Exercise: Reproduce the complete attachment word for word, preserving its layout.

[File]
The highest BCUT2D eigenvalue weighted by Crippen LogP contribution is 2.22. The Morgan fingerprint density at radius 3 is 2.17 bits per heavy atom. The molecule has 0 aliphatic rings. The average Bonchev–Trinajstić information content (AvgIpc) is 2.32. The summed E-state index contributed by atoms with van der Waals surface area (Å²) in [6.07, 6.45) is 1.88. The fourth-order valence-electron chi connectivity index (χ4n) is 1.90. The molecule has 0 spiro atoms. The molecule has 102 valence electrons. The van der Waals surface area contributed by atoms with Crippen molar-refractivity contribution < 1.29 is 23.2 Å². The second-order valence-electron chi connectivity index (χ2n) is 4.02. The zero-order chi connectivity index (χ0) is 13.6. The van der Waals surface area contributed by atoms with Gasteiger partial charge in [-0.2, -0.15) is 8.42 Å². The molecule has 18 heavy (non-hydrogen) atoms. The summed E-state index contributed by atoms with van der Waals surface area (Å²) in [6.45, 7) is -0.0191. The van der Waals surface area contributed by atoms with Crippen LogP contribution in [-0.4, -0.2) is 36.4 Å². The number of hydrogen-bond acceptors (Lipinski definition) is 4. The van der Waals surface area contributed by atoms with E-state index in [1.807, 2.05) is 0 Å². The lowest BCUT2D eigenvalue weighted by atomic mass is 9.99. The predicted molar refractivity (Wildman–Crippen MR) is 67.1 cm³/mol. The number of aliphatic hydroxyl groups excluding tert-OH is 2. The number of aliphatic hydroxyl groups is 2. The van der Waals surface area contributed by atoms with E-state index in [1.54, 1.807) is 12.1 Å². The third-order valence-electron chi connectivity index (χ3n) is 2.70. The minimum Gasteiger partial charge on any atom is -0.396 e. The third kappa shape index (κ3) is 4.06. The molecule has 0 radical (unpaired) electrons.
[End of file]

The highest BCUT2D eigenvalue weighted by Crippen LogP contribution is 2.22. The Morgan fingerprint density at radius 3 is 2.17 bits per heavy atom. The molecule has 0 aliphatic rings. The average Bonchev–Trinajstić information content (AvgIpc) is 2.32. The summed E-state index contributed by atoms with van der Waals surface area (Å²) in [6.07, 6.45) is 1.88. The fourth-order valence-electron chi connectivity index (χ4n) is 1.90. The molecule has 0 spiro atoms. The molecule has 102 valence electrons. The van der Waals surface area contributed by atoms with Crippen molar-refractivity contribution < 1.29 is 23.2 Å². The second-order valence-electron chi connectivity index (χ2n) is 4.02. The zero-order chi connectivity index (χ0) is 13.6. The van der Waals surface area contributed by atoms with Gasteiger partial charge in [-0.2, -0.15) is 8.42 Å². The molecule has 18 heavy (non-hydrogen) atoms. The summed E-state index contributed by atoms with van der Waals surface area (Å²) in [6.45, 7) is -0.0191. The van der Waals surface area contributed by atoms with Crippen LogP contribution in [-0.4, -0.2) is 36.4 Å². The number of hydrogen-bond acceptors (Lipinski definition) is 4. The van der Waals surface area contributed by atoms with E-state index in [1.807, 2.05) is 0 Å². The lowest BCUT2D eigenvalue weighted by atomic mass is 9.99. The predicted molar refractivity (Wildman–Crippen MR) is 67.1 cm³/mol. The number of aliphatic hydroxyl groups excluding tert-OH is 2. The number of aliphatic hydroxyl groups is 2. The van der Waals surface area contributed by atoms with E-state index in [1.54, 1.807) is 12.1 Å². The third-order valence-electron chi connectivity index (χ3n) is 2.70. The minimum Gasteiger partial charge on any atom is -0.396 e. The third kappa shape index (κ3) is 4.06. The molecule has 0 radical (unpaired) electrons.